Accordingly, he reasoned, by making a clear decision to omit a specific definition of under the influence, the General Assembly left employers to define the term. Without any scientific method to test or monitor for impairment, Wright found that it is reasonable that employers would define under the influence as it is defined in the DUI statutes—any amount of marijuana metabolites in the employee’s system.

So, what does all of this mean for employers who have employees in safety sensitive positions, specifically those who drive as part of their jobs? Simply, it means there is an argument—a compelling argument—to be made that employees who drive as part of their job may be prohibited from doing so if they are using medical marijuana, and either actually test positive or will test positive on a drug test. The reasoning? Driving is a task that an employer could deem to be “life-threatening,” and “under the influence” can mean having any amount of marijuana in the employee’s system. Accordingly, under Section 510(3) of the MMA, the employer can prohibit the employee from driving. While this argument is quite compelling in light of the DUI decisions and decision in Clark, a few notes of caution:

While an argument can be made, attorneys who advise employers should be mindful that the law remains unsettled in this space. Dabney, Gordon and Haney are criminal cases; the Clark decision is a Court of Common Pleas case. The decisions are not binding on the Commonwealth Court, the Superior Court or a federal court addressing the impact of Section 510 on a claim for discrimination under Act 16.

While the argument is strong for prohibiting an employee who utilizes medical marijuana from driving, due to the clear definition of “under the influence” in the DUI statutes, it unclear whether other courts will be persuaded by Wright’s argument for an extension of the rationale to other safety sensitive positions.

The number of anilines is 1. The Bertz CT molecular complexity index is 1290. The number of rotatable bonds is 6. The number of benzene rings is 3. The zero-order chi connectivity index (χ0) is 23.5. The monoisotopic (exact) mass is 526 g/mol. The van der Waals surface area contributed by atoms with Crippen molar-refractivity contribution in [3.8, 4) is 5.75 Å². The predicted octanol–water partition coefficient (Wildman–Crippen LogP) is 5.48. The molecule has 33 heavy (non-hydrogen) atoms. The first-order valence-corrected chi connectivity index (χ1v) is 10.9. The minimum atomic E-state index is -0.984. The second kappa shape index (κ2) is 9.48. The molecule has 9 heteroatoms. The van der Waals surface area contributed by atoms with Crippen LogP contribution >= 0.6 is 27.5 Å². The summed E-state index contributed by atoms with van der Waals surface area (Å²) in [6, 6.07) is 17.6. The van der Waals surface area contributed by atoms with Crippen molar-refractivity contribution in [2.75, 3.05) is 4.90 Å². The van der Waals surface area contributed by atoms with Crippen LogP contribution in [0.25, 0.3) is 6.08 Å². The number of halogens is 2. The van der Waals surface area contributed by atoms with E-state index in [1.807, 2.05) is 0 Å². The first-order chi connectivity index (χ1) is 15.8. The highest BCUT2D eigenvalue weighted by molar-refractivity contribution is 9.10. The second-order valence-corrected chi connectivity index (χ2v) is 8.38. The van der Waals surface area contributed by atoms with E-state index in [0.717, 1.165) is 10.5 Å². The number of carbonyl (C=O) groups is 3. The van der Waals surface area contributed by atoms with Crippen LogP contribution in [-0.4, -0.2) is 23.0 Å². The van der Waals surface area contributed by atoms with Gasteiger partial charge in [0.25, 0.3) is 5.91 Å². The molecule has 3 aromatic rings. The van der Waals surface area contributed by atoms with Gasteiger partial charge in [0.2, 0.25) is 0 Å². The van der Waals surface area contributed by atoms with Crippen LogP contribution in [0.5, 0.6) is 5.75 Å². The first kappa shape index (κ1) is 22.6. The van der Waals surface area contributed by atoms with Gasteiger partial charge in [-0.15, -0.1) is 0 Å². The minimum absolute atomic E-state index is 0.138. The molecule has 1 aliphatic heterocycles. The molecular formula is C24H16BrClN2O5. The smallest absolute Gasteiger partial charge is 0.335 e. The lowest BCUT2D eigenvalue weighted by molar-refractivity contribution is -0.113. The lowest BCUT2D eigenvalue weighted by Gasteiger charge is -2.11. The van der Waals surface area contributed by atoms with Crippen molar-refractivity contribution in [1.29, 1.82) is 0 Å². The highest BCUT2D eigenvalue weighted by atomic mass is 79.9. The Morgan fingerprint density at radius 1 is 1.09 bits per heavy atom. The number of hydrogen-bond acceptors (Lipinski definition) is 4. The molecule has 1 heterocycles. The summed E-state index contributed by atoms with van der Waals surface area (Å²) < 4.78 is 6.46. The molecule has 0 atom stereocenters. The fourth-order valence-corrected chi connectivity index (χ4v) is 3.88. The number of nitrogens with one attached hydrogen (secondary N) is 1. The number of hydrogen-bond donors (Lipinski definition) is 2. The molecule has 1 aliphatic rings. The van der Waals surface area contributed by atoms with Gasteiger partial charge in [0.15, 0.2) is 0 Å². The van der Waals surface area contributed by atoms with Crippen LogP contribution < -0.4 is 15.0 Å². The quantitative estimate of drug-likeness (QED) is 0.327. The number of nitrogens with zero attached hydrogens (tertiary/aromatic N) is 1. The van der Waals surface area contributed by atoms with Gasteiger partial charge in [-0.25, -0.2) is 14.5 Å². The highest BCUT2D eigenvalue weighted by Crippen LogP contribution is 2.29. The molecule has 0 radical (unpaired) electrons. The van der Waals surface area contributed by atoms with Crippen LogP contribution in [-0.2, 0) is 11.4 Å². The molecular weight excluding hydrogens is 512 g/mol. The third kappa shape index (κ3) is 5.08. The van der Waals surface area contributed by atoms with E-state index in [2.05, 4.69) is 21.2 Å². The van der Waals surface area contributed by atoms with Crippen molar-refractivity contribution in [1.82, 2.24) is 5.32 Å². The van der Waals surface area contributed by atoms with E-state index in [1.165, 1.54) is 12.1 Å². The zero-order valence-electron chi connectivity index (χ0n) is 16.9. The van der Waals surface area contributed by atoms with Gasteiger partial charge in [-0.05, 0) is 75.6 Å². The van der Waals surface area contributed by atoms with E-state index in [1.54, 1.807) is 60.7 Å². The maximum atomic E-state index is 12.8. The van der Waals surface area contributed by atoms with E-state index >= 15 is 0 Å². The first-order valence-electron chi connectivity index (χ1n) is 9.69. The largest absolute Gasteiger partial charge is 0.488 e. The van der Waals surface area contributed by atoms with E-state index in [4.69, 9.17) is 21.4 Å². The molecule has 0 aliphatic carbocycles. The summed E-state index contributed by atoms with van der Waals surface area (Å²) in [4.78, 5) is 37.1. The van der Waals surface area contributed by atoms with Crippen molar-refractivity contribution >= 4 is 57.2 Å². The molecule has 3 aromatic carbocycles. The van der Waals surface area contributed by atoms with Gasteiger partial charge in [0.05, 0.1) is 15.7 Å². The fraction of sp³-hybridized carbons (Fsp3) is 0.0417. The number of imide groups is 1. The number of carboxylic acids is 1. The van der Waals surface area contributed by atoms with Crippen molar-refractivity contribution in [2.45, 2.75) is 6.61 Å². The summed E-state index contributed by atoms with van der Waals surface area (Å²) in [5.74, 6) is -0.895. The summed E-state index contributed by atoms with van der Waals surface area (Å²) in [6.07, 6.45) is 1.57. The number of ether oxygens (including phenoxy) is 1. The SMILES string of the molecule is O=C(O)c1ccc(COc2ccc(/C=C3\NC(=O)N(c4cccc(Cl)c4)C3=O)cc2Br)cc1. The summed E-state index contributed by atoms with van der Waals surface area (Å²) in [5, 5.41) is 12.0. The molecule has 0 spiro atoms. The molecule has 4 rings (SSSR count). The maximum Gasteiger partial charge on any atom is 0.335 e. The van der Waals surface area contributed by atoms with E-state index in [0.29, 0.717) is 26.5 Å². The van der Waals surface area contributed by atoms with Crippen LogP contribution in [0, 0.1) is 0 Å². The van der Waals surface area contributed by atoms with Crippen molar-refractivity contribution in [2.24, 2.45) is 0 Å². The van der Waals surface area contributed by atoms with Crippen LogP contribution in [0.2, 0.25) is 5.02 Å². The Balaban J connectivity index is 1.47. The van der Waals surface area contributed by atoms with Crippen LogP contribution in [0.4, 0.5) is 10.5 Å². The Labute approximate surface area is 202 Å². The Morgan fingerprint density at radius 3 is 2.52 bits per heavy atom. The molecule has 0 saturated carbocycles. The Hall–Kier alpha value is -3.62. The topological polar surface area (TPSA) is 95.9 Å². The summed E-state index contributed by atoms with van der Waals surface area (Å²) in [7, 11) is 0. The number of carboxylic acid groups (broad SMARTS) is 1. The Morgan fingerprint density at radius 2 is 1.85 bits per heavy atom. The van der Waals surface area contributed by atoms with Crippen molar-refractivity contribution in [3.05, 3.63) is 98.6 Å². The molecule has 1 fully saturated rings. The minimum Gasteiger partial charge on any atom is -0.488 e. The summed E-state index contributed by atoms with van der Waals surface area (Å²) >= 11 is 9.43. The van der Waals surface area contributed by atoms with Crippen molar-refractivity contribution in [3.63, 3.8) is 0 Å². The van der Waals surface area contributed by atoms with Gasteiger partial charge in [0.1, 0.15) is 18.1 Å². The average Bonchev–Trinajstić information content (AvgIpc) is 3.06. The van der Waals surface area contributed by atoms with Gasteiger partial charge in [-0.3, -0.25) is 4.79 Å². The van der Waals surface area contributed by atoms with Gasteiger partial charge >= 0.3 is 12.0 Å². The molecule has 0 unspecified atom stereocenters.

Employees who utilize medical marijuana necessarily have a serious health condition that would qualify as a disability. Accordingly, employers must consider whether the employee can perform the essential functions of the job with or without reasonable accommodation. Ignoring the employee’s use of medical marijuana may not be a reasonable accommodation, but that does not mean other accommodations shouldn’t be considered. For example, is there another job into which the employee can transfer or might a leave of absence be reasonable?

Finally, the language in 510 is that employers ‘may prohibit,’ not that they must prohibit. Moreover, because “under the influence” is not specifically defined, employers remain able to define it as something other than a positive drug test. Accordingly, if an employee is able to provide certification from their healthcare provider that off-duty use of medical marijuana will not cause them to be impaired or otherwise pose a risk to their safety or the safety of others while working, an employer may consider relying upon such certification and allowing the employee to consider performing their job.

The bottom line, as it is with all questions related to medical marijuana and its impact on the workplace, is that attorneys must stay up to date on the latest developments in the law and employers should be consulting with their counsel to make decisions that eliminate the risk of liability, that protect the safety of employees and the public and are respectful of the rights and privileges of their employees.

Denise Elliott is a labor and employment attorney with McNees Wallace & Nurick who frequently speaks and writes on the topic of medical marijuana in the workplace. She is a member of the Pennsylvania Chamber of Commerce Medical Marijuana Taskforce and routinely advises employers regarding the impact of marijuana legalization on drug testing and workplace safety policies. She can be reached at or 717-581-3713.


Denise E. Elliott